by meep matsushima
I wrote the first draft of this poem right before the pandemic; I was too sick to function, and I never left my apartment, except to go to work. I felt like I was a ghost in my own life. I used to walk five miles a day, up to fifteen miles a day on weekends, and now I could not stand up unsupported. I was diagnosed later with a degenerative chronic pain condition.
This condition made it physically impossible for me to participate in in-person protests. Even if I could march, I couldn’t risk COVID-19 infection, since I moved in with disabled and immunocompromised family. Our apartment is too small to self-isolate. All summer, I was struggling with the idea that my contributions were meaningful, and not a ghost of “real” protest. More than ever, I felt like the ghost of my past (pre-disability, pre-diagnosis, pre-pandemic) self.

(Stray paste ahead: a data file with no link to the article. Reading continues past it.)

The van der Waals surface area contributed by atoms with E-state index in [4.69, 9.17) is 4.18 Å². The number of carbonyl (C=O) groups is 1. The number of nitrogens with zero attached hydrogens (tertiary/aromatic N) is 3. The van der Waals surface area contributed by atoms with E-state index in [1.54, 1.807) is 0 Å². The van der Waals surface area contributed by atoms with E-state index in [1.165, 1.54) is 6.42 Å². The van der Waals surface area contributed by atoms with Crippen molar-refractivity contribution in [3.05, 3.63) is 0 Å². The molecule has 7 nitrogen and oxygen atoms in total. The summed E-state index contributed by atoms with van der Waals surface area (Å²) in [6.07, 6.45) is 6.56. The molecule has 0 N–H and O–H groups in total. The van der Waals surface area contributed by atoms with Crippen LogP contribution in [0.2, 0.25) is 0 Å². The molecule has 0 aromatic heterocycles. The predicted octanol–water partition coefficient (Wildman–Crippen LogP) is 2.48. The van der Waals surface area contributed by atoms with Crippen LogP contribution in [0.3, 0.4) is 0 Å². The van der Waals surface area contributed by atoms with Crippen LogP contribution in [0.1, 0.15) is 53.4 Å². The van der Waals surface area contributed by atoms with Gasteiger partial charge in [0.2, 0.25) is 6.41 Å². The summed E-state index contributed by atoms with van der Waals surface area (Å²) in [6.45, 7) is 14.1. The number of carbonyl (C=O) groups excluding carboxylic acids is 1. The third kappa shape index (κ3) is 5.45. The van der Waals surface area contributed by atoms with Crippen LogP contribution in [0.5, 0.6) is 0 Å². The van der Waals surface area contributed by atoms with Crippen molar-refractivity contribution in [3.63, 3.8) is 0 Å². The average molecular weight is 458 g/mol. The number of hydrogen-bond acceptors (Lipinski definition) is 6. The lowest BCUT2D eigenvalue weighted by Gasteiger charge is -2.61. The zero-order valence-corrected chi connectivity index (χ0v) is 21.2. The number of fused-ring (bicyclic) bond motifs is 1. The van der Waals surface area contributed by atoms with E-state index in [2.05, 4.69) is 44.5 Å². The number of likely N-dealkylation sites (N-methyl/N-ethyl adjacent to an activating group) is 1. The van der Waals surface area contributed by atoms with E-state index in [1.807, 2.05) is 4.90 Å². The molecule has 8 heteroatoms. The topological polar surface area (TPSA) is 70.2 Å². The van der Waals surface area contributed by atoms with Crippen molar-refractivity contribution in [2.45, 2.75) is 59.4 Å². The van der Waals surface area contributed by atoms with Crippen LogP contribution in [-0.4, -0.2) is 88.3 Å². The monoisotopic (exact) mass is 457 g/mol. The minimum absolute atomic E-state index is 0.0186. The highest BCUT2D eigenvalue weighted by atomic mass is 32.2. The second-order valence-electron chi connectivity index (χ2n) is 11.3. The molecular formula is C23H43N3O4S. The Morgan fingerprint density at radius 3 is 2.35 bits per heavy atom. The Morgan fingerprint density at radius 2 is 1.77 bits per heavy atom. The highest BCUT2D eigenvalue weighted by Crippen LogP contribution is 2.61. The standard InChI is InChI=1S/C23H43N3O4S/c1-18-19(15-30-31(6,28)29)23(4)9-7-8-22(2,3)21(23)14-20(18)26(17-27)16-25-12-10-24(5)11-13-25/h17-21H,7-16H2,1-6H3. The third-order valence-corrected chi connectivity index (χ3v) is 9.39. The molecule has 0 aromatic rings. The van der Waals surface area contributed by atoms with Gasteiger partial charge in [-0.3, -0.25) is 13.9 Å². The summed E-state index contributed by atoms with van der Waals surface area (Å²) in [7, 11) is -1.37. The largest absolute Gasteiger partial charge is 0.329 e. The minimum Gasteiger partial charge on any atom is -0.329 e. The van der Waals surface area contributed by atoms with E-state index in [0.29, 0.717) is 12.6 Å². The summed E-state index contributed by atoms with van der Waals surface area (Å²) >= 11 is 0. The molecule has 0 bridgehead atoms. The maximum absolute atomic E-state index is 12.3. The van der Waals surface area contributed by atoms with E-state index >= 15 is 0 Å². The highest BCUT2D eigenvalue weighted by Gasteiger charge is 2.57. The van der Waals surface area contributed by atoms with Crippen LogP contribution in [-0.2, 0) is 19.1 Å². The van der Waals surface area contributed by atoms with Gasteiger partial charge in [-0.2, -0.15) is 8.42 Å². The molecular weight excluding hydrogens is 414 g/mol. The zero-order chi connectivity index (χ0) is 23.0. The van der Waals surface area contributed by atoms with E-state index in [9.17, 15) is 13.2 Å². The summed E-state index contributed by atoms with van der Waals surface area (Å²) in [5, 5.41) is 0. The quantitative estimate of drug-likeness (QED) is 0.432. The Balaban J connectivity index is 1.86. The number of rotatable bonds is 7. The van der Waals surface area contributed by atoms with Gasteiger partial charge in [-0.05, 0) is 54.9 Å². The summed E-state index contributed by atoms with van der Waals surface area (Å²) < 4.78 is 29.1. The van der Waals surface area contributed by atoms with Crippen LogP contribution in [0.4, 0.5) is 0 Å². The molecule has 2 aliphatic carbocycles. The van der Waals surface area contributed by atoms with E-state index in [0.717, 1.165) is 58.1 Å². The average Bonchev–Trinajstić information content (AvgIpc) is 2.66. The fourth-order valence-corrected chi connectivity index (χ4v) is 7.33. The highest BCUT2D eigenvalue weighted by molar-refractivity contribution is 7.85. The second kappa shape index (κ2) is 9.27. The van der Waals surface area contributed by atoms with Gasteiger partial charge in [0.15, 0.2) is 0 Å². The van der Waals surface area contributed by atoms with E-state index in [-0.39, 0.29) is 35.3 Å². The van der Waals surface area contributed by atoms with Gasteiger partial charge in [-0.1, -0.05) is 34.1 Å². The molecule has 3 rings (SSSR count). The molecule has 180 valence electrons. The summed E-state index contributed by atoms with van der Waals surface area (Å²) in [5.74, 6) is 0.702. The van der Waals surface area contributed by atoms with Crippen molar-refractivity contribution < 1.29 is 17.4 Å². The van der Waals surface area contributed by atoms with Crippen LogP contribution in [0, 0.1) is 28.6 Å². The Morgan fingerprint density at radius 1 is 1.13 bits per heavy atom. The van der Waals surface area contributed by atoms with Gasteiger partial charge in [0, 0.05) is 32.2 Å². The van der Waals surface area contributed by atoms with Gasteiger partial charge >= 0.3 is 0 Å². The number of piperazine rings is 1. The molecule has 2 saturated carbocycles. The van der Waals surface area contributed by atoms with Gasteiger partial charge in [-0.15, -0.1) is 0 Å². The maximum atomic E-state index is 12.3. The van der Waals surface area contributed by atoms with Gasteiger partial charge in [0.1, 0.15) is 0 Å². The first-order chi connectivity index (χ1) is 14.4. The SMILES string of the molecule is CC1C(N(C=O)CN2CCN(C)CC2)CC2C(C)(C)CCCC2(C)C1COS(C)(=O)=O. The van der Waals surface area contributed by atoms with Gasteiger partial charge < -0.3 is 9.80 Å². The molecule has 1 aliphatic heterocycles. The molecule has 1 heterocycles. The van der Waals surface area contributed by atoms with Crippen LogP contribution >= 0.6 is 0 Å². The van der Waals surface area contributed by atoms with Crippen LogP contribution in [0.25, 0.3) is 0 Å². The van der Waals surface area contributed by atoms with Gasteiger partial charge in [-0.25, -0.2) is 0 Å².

At the start of the pandemic, there was a flurry of articles about people living in haunted homes, and the comfort of not living alone, even if your only company is a ghost.
this ghost and me,
we’re both mourning the same thing
the smell of rain evaporating
off hot pavement
air conditioner blast
shivering against sweaty air
fingers sticky ice cream dripping
soles melting onto pavement
our bodies in the city
Meep Matsushima is a disabled white genderqueer lesbian poet and librarian. Originally from New England, Meep got her name in Tokyo and currently lives in the Washington, D.C., suburbs. Meep is a student at Hamline University’s MFA in Writing for Children and Young Adults program. She has poetry in Strange Horizons, Microverses, and Strange Fire: Jewish Voices from the Pandemic.